Pacific Islands families study: risk and protective factors associated with delinquent behaviour in Pacific 11-year-olds
Paterson, J; Tautolo, E-S; Iusitini, L; Taylor, S; Siegert, R
MetadataShow full metadata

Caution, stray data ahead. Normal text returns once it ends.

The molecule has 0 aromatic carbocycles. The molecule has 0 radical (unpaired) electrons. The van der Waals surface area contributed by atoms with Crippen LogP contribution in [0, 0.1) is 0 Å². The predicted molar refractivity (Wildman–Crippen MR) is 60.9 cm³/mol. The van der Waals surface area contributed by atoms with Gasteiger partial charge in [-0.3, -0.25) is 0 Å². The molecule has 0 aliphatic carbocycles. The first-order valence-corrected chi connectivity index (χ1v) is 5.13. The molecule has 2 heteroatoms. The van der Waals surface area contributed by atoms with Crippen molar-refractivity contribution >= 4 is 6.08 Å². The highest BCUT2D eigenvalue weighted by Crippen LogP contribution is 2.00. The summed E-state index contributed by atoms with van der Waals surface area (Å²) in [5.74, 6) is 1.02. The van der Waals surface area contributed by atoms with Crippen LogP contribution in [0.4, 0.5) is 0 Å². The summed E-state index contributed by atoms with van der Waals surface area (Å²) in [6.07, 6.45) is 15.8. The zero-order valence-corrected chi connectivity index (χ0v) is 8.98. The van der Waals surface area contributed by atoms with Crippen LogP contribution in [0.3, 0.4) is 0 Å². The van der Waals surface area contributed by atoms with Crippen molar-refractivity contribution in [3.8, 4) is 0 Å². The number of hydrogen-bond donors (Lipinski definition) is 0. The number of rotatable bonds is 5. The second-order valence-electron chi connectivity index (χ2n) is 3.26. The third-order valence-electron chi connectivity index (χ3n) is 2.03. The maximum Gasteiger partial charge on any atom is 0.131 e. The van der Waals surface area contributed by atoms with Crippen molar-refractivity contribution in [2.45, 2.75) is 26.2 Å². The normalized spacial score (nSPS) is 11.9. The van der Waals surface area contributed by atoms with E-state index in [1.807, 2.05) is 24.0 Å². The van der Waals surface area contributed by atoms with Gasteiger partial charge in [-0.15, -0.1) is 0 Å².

This paper examines risk and protective factors associated with delinquent behaviour among Pacific youth living in New Zealand (NZ). As part of the longitudinal Pacific Islands Families study, 11-year-olds Pacific youth participated in multidisciplinary interviews which included questions about involvement in delinquent behaviours. Peer pressure was the strongest risk factor for delinquency, and protective factors were higher self-perception, teacher evaluation scores, and perceived support from friends. Pacific boys reported significantly more delinquent behaviours than Pacific girls. Maternal acculturation was significantly associated with the delinquent behaviour of youth. Youth of mothers categorized as integrators (high Pacific/high NZ) having lower odds for delinquency than youth of mothers categorized as assimilators (low Pacific/high NZ). Youth from the largest Pacific Island groups (Samoa, Tonga and Cook Islands) were also significantly more likely to engage in delinquent behaviour than those from smaller island groups. Implications of these findings for prevention and further research are discussed.